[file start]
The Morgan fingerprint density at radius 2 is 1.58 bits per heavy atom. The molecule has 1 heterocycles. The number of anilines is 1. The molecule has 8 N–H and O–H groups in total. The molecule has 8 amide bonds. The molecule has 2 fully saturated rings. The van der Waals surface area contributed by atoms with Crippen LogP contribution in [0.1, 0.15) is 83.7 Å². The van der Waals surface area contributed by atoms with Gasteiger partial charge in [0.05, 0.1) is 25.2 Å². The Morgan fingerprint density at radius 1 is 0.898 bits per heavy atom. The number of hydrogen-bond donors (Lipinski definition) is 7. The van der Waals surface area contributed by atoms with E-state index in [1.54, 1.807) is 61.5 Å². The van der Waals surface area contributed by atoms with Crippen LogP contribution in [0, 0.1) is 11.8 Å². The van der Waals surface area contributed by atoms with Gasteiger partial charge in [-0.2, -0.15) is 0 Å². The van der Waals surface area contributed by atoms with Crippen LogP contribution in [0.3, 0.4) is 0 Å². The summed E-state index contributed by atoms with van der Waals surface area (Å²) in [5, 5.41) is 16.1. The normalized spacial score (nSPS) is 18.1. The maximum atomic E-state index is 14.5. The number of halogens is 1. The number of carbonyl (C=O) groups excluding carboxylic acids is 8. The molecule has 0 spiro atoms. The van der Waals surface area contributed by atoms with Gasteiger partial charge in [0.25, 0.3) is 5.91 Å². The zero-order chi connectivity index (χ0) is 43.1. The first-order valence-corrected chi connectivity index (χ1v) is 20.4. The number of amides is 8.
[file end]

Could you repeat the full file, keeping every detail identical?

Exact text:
The Morgan fingerprint density at radius 2 is 1.58 bits per heavy atom. The molecule has 1 heterocycles. The number of anilines is 1. The molecule has 8 N–H and O–H groups in total. The molecule has 8 amide bonds. The molecule has 2 fully saturated rings. The van der Waals surface area contributed by atoms with Crippen LogP contribution in [0.1, 0.15) is 83.7 Å². The van der Waals surface area contributed by atoms with Gasteiger partial charge in [0.05, 0.1) is 25.2 Å². The Morgan fingerprint density at radius 1 is 0.898 bits per heavy atom. The number of hydrogen-bond donors (Lipinski definition) is 7. The van der Waals surface area contributed by atoms with E-state index in [1.54, 1.807) is 61.5 Å². The van der Waals surface area contributed by atoms with Crippen LogP contribution in [0, 0.1) is 11.8 Å². The van der Waals surface area contributed by atoms with Gasteiger partial charge in [-0.2, -0.15) is 0 Å². The van der Waals surface area contributed by atoms with Crippen LogP contribution in [0.3, 0.4) is 0 Å². The summed E-state index contributed by atoms with van der Waals surface area (Å²) in [5, 5.41) is 16.1. The normalized spacial score (nSPS) is 18.1. The maximum atomic E-state index is 14.5. The number of halogens is 1. The number of carbonyl (C=O) groups excluding carboxylic acids is 8. The molecule has 0 spiro atoms. The van der Waals surface area contributed by atoms with Gasteiger partial charge in [0.25, 0.3) is 5.91 Å². The zero-order chi connectivity index (χ0) is 43.1. The first-order valence-corrected chi connectivity index (χ1v) is 20.4. The number of amides is 8.